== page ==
Wednesday, November 21, 2012

Counting your blessings

By S. Derrickson Moore LAS CRUCES — The time of year when we celebrate giving thanks for what we have is, paradoxically, the season when many are obsessing about what they do not have (or can’t afford to give). In a decade when black Friday has edged forward to blacken Thursday, when many feel compelled to leave the Thanksgiving table to camp out (and cop out of family gatherings) in search of bargains, I think it’s time for a gratitude time-out. If spirituality is an important part of our lives, it seems like we are shortchanging the meaning of the season, the meaning of life, and indeed, our very souls. Growing up in mid-century America, the time famous for keeping up with the Joneses, the more thoughtful curmudgeons of my childhood were righteously indignant when people started putting up Christmas decorations the first week in December. Then it moved to Halloween. Now Christmas in July sales and celebrations are common and holiday acquisition campaigns seem to last almost as long as presidential campaigns. And this year, I find that my head and heart are filled not with visions of sugarplums, but with counter-programming concepts. I’ve been thinking about the “attitude of gratitude” concept that I’ve heard so much about from friends and relatives who have successfully navigated 12- step programs. (And a personal aside: I can’t think of any material thing that has ever generated as much gratitude and joy as the news that a loved one has made it through another year of clean and sober recovery). I think about the Biblical advice to consider the lilies of the field and I’m grateful that such wisdom is available to us all in a land and age when arrogance and greed seem to have a stranglehold on society. I think of Biblical nuances that have become clearer to me with age: that it’s the love of money (stress “the love of,” not the money) that is the root of all evil. I know the truth of wise sayings like: “Happiness is not getting what you want, but wanting what you have.” The admonitions come from many times and cultures: ancient Zen Buddhist maxims, artistic philosophies that focus on the beauty of minimalism. Less is more. Gratitude has also become a popular precept of new age and pop psychology, and some scholarly studies have shown that it can be an important part of happiness and basic metal health. People who keep a gratitude journal, recording each day things for which they are grateful, reportedly seem to be happier and more successful than those who don’t. (And, I’d venture to guess, several times more joyful that those who hoard grudges, slights, wrongs, dashed dreams, bitterness and unforgiven sins). I think I’ll try it myself, in a blank 2012 datebook I found with the Christmas stuff. Every day, from Thanksgiving through Dec. 31, I plan to list five things for which I am grateful. I’ll let you know how it works out, and if you try it, I’d love to hear from you, too. Some see gratitude as a route to enlightenment and even bliss, and crucial to a quest for communion with higher powers and our higher, best selves. In fact, some sage souls have said that if our prayers were limited to nothing more than “Thank you,” that would suffice. I’m doing my best to remember that, this holiday season, and to give gratitude the top priority this year, all year around. Happy holidays to you all. And thanks … y mil gracias. S. Derrickson Moore can be reached at; 575-541-5450. To share comments, go to and click on Blogzone and Las Cruces Style. Follow her on Twitter @DerricksonMoore.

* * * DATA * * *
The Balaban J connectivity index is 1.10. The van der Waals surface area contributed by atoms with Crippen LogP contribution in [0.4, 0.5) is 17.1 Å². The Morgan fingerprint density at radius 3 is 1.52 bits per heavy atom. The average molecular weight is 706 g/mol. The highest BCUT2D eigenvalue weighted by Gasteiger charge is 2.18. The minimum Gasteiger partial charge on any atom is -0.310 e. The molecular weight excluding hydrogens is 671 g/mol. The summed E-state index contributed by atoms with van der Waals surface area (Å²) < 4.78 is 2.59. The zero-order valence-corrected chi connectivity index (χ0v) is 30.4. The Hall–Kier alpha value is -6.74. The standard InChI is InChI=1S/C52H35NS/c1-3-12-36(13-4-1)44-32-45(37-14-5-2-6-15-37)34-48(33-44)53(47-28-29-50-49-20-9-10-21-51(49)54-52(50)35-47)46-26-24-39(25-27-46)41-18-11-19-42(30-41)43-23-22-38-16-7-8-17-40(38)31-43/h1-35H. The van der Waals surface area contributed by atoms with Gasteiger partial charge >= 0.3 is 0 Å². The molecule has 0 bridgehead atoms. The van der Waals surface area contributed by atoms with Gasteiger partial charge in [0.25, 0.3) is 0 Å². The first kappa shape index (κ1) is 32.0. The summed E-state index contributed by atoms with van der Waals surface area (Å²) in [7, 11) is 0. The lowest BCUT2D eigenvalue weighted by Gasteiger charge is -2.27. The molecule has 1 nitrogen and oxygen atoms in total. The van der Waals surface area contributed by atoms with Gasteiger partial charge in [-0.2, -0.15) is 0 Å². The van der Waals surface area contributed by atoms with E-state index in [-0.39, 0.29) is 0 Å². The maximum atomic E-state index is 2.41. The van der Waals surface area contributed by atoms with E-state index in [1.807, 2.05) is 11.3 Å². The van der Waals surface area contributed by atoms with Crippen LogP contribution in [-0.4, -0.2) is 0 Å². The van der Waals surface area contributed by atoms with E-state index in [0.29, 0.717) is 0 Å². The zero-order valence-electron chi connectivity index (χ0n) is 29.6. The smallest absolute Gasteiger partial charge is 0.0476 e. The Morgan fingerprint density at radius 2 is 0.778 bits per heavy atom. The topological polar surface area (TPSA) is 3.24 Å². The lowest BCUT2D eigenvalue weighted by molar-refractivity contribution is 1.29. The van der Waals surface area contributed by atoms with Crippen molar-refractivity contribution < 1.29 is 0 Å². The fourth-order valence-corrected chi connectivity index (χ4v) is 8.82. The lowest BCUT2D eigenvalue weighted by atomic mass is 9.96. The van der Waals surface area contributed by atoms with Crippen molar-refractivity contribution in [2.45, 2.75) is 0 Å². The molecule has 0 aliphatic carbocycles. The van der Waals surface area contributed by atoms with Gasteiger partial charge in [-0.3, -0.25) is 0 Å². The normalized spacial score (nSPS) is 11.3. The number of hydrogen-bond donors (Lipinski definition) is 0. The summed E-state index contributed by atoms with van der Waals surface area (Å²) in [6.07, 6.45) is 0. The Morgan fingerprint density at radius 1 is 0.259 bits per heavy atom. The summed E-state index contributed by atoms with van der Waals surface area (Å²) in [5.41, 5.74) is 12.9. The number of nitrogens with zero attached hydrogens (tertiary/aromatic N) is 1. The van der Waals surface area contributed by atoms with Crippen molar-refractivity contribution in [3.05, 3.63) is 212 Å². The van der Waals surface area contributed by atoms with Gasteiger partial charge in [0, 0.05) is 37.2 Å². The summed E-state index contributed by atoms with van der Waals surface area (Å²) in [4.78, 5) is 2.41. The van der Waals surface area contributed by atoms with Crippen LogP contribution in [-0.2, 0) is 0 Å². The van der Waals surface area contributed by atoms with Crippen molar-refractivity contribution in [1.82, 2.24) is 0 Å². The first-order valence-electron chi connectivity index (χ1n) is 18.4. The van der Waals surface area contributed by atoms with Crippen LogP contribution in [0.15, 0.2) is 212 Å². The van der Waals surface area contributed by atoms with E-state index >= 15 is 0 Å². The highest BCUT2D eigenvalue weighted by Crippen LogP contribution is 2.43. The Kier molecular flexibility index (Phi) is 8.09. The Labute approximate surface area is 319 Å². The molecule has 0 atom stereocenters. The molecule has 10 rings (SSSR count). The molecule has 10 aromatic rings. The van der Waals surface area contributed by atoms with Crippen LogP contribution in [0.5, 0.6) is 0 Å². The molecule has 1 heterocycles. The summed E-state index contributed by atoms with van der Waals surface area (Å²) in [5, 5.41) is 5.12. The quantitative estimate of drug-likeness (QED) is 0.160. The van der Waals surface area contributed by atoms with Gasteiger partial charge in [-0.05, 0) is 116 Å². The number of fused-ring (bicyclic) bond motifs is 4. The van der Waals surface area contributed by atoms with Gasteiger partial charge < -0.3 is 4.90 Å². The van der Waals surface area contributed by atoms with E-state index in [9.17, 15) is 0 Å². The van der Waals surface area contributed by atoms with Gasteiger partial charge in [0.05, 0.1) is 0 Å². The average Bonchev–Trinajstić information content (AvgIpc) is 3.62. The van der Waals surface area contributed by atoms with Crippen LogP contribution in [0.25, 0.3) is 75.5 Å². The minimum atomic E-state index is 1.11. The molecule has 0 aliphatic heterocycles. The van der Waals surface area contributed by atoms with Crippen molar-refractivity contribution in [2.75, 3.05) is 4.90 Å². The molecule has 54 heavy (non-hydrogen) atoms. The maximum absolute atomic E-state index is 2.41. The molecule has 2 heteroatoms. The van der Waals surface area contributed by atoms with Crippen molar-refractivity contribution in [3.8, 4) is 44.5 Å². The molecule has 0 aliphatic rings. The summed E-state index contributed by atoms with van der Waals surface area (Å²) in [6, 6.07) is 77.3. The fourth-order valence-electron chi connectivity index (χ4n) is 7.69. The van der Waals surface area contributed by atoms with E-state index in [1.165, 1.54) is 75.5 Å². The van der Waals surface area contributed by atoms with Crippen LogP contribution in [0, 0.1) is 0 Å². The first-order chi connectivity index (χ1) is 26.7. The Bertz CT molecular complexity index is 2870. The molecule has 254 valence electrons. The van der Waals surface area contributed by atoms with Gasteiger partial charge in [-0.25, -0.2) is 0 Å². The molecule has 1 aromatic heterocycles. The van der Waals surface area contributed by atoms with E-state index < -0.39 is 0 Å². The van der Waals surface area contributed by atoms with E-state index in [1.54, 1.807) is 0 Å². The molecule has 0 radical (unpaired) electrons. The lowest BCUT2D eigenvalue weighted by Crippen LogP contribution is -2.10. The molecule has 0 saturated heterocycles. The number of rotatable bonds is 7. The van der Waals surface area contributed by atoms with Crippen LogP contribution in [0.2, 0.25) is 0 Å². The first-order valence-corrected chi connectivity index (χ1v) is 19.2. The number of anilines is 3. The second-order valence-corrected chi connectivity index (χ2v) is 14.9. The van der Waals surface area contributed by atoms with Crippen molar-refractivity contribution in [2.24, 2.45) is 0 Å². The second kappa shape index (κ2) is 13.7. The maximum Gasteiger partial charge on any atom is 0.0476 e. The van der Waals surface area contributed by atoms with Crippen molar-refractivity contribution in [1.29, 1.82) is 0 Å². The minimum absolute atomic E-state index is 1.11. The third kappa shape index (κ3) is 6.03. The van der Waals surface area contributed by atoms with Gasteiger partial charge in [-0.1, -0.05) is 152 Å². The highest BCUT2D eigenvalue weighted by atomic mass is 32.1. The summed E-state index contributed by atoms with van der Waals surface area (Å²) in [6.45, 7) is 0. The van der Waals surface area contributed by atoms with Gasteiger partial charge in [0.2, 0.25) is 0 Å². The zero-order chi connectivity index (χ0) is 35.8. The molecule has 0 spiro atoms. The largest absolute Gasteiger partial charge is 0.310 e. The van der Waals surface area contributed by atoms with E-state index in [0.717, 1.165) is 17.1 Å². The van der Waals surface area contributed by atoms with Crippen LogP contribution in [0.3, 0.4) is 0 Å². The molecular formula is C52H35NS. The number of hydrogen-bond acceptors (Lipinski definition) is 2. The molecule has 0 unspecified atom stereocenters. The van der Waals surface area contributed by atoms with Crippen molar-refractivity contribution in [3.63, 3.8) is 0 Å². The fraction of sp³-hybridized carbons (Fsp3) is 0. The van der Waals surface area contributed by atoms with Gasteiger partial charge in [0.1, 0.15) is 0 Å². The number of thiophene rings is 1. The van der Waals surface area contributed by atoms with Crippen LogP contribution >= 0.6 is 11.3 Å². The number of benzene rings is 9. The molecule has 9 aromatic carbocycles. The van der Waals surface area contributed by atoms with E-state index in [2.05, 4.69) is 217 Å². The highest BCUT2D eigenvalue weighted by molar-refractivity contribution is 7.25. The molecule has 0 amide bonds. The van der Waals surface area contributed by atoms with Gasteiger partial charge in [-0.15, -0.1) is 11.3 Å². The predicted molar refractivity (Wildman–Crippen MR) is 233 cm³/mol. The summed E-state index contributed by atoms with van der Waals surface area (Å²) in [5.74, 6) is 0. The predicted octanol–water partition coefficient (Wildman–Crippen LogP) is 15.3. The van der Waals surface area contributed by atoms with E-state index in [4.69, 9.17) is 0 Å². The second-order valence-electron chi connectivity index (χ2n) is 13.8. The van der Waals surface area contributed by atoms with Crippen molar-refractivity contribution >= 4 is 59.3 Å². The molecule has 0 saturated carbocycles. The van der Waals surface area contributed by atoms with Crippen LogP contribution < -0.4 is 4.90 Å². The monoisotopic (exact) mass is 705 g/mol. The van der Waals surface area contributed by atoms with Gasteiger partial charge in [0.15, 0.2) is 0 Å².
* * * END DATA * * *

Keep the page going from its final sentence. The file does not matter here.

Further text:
No comments: